• Adopt individual grandparents at senior center.
  • Volunteer for a food kitchen like V.O.A..
  • Share food with friends and family .
  • Crush cracker scraps for birds.
  • Give back rubs (have rollers in basket).
  • Make decorations for all holidays and special occasions, decorate table cloths, arrange flowers, set tables, make place cards.
  • Make presents, cards (supplies always out).
  • Crush cans

 

Charitable Activities for Different Seasons

Fall

  • Put out jack-o-lantern with seeds in the garden for little creatures to live in through the winter.
  • Rake leaves for elderly on block.
  • Send home boxes for UNICEF collection, count money (October).
  • Rake leaves in yard into pumpkin bags in October, stomp on, put on garden in November.
  • Harvest sunflower seeds in fall and tweeze for birds.
  • Bring in outgrown clothing. Make pretend friends with newspaper and pumpkin heads for Halloween. Then donate to homeless shelter.

Winter

  • Prepare group meals or food gifts for holidays.
  • Collect mittens for homeless shelter children.
  • Coordinate with community adopt a family for holiday gifts
  • Make valentines for elderly, family, friends who have moved, volunteers, etc.
  • Feed birds with pine cone, rice cake, cookie cutter toast feeders. Use sesame butter if peanut free.
Spring
  • Recycle and buy plants with profits.
  • Care for gardens.
  • Clean up trash around neighborhood.
  • Set out ribbons, yarn, and cotton for birds to make nests.
  • Raise butterflies and release.

Summer

  • Share harvest from garden with neighbors.
  • Keep bird feeders and squirrel feeders full.
  • Set up water sources for animals.
  • Compost for garden.
  • Wash a friend’s feet.
  • Work the compost, feed the worms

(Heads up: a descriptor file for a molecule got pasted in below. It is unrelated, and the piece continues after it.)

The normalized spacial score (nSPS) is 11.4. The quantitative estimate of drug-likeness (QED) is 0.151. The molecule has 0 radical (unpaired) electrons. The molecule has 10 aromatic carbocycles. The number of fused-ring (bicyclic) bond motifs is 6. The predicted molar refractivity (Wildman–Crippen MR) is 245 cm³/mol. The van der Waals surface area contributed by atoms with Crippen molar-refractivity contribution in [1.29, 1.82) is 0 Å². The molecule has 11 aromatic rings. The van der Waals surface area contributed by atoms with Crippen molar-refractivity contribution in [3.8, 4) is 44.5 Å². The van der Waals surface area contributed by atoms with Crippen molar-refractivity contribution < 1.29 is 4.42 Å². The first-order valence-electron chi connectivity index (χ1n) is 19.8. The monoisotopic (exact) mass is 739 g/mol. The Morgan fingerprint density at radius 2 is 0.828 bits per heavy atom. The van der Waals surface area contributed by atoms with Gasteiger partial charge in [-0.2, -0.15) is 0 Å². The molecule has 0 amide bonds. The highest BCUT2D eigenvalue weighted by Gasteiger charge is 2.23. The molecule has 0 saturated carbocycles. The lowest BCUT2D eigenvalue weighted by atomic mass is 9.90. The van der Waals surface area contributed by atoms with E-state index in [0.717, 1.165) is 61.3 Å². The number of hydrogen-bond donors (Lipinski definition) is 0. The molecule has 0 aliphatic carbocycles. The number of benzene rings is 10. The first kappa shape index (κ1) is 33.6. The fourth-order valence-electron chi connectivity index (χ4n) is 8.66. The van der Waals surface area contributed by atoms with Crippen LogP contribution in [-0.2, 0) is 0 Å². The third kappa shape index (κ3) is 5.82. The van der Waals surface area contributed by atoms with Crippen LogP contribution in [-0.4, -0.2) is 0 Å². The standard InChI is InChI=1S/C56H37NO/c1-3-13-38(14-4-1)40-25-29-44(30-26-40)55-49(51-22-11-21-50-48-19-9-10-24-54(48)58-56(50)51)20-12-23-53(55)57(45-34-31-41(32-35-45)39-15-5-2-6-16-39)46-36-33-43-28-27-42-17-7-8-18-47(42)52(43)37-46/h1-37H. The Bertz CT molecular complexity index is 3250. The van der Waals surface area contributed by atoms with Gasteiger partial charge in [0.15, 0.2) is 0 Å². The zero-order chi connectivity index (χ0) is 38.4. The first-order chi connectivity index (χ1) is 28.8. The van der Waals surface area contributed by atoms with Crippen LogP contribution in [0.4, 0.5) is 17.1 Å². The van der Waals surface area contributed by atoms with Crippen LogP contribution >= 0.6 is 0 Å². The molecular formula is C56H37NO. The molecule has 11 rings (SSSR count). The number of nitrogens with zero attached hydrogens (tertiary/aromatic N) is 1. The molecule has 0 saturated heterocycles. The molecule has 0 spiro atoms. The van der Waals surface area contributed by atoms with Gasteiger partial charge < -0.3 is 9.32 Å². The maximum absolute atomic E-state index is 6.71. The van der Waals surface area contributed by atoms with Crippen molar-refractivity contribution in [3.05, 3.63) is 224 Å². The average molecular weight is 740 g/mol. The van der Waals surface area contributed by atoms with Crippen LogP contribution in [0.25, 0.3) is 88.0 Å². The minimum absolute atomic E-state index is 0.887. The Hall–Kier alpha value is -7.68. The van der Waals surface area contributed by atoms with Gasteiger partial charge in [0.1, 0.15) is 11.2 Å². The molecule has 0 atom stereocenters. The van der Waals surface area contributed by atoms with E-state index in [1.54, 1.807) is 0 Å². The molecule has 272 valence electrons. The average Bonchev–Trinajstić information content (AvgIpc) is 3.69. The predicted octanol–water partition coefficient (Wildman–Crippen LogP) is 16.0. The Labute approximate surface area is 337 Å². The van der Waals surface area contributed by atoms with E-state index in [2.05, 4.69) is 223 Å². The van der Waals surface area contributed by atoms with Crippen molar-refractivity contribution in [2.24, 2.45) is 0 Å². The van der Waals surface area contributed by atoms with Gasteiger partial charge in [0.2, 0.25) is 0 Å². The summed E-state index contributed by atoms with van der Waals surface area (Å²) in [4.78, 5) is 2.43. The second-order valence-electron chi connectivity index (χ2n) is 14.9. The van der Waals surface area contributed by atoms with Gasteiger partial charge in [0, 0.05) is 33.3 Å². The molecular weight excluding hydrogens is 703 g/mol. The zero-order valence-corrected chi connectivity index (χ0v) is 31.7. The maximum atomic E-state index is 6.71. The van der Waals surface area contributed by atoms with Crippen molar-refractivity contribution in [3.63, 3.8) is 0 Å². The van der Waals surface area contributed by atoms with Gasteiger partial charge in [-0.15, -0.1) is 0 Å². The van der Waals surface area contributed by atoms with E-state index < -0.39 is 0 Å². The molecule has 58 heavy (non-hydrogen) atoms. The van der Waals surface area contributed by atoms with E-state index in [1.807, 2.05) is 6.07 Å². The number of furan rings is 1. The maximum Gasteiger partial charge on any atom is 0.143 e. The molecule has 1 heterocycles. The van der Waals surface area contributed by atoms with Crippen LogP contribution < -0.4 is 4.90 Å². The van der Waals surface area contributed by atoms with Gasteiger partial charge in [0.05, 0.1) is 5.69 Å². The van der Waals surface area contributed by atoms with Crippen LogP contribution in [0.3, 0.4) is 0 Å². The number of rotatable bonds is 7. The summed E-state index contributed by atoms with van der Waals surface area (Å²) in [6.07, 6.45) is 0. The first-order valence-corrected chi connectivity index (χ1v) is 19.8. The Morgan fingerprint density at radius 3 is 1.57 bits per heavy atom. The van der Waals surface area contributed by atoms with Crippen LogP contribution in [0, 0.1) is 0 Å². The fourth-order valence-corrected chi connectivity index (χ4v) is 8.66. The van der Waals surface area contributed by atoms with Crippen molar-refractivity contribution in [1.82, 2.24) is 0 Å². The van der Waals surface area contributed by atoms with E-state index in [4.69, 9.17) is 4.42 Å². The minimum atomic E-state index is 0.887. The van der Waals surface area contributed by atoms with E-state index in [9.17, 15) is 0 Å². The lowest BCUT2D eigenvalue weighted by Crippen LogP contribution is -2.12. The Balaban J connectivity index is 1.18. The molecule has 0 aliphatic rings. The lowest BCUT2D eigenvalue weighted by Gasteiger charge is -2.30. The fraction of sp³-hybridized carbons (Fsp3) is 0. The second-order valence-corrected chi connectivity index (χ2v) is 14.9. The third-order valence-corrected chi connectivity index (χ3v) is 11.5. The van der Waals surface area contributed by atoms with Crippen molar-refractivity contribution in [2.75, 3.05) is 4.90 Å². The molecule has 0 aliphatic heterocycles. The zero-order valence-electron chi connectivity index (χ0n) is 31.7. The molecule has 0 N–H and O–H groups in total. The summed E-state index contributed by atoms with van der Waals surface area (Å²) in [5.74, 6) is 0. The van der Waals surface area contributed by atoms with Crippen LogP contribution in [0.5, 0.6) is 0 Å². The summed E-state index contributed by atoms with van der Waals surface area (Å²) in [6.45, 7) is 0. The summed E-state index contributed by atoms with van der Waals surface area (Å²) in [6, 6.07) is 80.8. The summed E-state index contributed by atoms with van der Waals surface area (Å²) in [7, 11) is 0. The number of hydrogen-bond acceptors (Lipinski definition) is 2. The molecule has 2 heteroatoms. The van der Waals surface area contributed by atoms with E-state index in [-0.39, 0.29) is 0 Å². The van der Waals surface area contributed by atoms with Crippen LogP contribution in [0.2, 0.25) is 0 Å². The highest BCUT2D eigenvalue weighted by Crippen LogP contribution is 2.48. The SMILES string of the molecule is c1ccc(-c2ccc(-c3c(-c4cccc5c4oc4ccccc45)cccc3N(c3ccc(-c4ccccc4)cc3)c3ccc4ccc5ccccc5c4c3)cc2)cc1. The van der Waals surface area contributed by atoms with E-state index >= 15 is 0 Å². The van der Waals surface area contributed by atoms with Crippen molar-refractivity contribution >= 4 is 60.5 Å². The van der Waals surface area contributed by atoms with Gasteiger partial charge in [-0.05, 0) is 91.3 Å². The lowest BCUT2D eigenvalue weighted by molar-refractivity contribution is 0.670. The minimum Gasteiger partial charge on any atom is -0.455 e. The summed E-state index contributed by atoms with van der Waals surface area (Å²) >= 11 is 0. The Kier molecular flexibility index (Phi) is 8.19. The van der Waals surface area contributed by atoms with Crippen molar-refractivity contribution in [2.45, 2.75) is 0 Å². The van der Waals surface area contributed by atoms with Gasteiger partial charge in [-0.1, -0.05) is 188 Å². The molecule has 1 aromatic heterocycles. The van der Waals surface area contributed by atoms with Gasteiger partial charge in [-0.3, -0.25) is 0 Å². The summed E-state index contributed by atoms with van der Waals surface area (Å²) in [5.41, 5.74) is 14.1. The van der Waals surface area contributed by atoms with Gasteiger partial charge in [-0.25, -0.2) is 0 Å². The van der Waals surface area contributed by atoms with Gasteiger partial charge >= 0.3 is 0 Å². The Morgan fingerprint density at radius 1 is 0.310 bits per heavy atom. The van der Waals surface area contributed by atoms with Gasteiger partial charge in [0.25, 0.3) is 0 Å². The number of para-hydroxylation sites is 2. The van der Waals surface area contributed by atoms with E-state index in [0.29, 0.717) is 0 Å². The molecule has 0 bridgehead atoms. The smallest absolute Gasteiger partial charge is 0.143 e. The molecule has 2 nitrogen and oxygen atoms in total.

• Recruit members of the Lost Worms and Ladybug club to relocate creatures found on sidewalks into gardens.
  • Arrange flowers from family gardens, donations.
  • Plant bushes with berries for birds and butterfly attracting plants.

Fall Festival

What a joy it was to watch our children parade through the school in their costumes!

Wednesday, October 31, we celebrated the season with our annual Fall Festival. The children, parents and staff came together as a community for a day of fun and reverie. The morning began with Ms. Gina leading the children through the halls of Parker Montessori to display their costumes for all to see. We then gathered on our beautiful playground to have an all-school line time. Songs were sung and groups of children were called to the center of the circle to show off their outfits. Then, the children went back to their individual classrooms for crafts and other fun activities.

We are so thankful to have had so much parent participation at this event! Our sidewalk area on the playground was packed with families. Many of our parents stayed to help our teachers with preschool age-appropriate crafts for the children. We could not have had such a successful festival without the help of our outstanding parent community. Thank you!

Childhood Nutrition